Mădălina Iancu1, Marinela Şerban2, C. Copăescu1, Carmen Ginghină2,3
1 Delta Hospital Bariatric Centre of Excellence, Bucharest
2 “Prof. Dr. C. C. Iliescu“ Emergency Institute for Cardiovascular Diseases, Bucharest
3 “Carol Davila“ University of Medicine and Pharmacy, Bucharest
Dr. Iancu Mădălina, “Delta Hospital“, 6A Racari Street, District no. 3, Postal code: 031828, Bucharest, Romania. E-mail: firstname.lastname@example.org
Article received on the 19th of February 2013. Article accepted on the 5th of March 2013.
Abstract: Obesity is a public health problem, being the fifth cause of death worldwide. Adverse cardiovascular prognosis of obesity is linked to: endothelial dysfunction, abnormal left ventricular geometry, systolic and diastolic left ventricular dysfunction, heart failure, increased arterial stiffness, coronary artery disease, dilated left atrium and atrial fibrillation. Pathophysiologic mechanisms of structural and functional cardiovascular changes of obesity are complex: cardiac metabolism disturbances, mitochondrial dysfunction, impaired insulin signalling, inflammation, neuro-hormonal activation, impaired production of adipokines, fibrosis, changes in the extracellular matrix and cardiomyocytes apoptosis. Obesity is characterized by a mixed left ventricular overload, with predominance of one component (pressure or volume), depending on which a certain type of cardiac remodelling appears (eccentric or concentric hypertrophy, concentric remodelling), with specific prognostic implications. The main modalities of obesity treatment are diet, physical activity, behaviour modification, pharmacological therapy and bariatric surgery. Favorable metabolic and blood pressure changes were demonstrated after losing weight by any means, but reversibility of cardiac morphological changes (mainly regression of left ventricular hypertrophy) and of left ventricular diastolic and systolic dysfunction were demonstrated only after bariatric surgery. Described effects are probably due to a large and sustained weight loss.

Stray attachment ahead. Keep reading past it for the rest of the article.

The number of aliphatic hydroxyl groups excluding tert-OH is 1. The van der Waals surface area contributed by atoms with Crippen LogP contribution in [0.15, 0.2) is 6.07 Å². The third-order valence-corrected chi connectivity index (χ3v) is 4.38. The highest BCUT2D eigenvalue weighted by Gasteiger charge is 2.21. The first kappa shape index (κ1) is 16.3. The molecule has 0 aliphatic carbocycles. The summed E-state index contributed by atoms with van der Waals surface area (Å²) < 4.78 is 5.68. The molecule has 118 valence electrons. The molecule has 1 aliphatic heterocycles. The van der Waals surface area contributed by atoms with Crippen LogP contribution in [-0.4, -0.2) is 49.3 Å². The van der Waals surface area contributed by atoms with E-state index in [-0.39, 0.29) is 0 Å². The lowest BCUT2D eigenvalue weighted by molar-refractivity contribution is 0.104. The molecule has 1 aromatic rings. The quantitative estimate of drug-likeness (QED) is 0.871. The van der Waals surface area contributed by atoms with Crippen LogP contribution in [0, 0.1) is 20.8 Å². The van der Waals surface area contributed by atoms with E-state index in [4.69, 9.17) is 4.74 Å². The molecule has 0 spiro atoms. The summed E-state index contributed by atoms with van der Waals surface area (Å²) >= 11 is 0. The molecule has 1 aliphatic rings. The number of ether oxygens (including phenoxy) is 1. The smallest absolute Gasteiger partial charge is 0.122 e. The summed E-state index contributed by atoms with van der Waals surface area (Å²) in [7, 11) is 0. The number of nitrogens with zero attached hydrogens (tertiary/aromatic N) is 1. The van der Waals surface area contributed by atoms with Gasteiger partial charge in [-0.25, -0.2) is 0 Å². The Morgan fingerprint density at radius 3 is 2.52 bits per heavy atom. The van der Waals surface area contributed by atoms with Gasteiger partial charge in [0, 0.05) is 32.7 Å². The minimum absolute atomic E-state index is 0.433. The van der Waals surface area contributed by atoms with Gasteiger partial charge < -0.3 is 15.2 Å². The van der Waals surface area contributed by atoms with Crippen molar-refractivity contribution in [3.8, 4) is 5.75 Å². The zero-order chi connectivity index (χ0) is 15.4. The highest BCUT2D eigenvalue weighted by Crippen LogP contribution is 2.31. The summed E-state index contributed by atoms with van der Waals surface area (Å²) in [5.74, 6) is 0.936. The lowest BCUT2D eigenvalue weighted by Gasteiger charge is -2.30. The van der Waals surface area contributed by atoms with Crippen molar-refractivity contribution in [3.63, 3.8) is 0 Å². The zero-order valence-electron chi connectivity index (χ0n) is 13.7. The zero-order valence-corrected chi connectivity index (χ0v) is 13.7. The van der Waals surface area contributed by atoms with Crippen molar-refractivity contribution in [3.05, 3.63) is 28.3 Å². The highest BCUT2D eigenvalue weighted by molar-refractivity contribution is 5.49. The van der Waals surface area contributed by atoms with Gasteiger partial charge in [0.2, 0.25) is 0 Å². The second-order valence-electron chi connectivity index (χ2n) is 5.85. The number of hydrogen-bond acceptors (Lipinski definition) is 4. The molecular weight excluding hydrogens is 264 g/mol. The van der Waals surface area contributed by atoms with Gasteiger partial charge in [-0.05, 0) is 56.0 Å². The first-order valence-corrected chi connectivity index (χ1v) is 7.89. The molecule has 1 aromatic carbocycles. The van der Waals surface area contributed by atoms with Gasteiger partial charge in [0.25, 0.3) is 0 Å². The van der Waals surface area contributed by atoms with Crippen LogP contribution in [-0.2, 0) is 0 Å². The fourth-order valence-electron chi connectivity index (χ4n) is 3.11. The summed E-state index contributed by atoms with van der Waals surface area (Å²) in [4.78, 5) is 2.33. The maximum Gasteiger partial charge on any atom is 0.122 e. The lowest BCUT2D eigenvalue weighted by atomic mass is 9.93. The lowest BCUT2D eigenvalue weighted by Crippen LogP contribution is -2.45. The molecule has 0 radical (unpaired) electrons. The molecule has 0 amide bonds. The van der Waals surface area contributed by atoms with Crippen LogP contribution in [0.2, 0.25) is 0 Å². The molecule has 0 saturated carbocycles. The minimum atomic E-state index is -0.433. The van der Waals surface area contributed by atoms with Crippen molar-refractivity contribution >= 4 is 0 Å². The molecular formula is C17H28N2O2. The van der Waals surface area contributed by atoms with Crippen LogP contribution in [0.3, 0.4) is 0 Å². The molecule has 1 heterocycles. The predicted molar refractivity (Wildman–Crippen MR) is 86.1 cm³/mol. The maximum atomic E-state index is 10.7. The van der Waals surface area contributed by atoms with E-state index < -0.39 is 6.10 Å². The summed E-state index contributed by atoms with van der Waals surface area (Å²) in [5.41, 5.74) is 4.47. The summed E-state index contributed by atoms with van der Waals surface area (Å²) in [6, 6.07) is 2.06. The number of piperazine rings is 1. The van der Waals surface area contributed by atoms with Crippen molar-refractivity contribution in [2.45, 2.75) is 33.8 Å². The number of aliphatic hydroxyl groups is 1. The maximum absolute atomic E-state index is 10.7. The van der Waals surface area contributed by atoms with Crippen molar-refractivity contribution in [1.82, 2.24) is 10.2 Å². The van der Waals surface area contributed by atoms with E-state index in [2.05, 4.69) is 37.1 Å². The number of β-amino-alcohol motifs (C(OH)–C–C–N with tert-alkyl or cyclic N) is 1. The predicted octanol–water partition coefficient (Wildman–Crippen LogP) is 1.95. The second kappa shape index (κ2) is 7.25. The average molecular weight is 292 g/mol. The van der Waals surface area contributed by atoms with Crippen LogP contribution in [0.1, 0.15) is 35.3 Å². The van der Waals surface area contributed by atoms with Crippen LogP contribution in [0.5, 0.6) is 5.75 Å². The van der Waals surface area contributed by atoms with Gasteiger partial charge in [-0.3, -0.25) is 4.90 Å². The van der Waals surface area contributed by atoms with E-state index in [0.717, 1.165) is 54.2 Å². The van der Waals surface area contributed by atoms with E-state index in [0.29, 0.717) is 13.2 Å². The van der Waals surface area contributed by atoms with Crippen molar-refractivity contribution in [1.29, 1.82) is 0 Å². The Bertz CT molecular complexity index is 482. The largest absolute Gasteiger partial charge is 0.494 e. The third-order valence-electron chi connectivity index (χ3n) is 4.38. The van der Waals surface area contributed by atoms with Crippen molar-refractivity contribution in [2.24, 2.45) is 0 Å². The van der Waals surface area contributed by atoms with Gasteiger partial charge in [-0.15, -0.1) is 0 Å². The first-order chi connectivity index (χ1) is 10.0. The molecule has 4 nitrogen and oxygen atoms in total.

Keywords: obesity, left ventricular remodeling, vascular dysfunction, weight loss, reversibility
Rezumat: Obezitatea reprezintă o problemă de sănătate publică, fiind a cincea cauză de mortalitate în lume. Prognosticul cardiovascular nefavorabil al obezității este legat de: disfuncție endotelială, geometrie anormală a ventriculului stâng, disfuncție sistolică și diastolică ventriculară stângă, insuficiență cardiacă, rigiditate arterială crescută, boala coronariană ischemică, dilatarea atriului stâng, fibrilație atrială. Mecanismele fiziopatologice ale modificărilor structurale și funcționale cardiovasculare din obezitate sunt foarte complexe: perturbări ale metabolismului cardiac, disfuncție mitocondrială, alterări ale semnalului insulinei, inflamație, activare neuro-hormonală, dereglarea producției de adipokine, modificări ale matricei extracelulare, fibroza și apoptoza cardiomiocitelor. Obezitatea este caracterizată de un mecanism mixt de suprasarcină ventriculară stângă: de presiune și de volum, cu predominanța uneia dintre componente, în funcție de care apare un anumit tip de remodelare ventriculară stângă (hipertrofie excentrică sau concentrică, remodelare concentrică), cu implicații prognostice specifice. Principalele modalități de tratament ale obezității sunt: dieta, activitatea fizică, modificările comportamentale, terapia farmacologică și chirurgia bariatrică. Modificări metabolice favorabile și scăderea tensiunii arteriale au fost demonstrate prin scăderea ponderală prin orice metodă, însă numai după chirurgia bariatrică au fost descrise reversibilitatea modificărilor morfologice cardiace (în principal regresia hipertrofiei ventriculare stângi) și a disfuncției ventriculare stângi diastolice și sistolice. Efectele descrise sun cauzate probabil de scăderea ponderală amplă și susținută.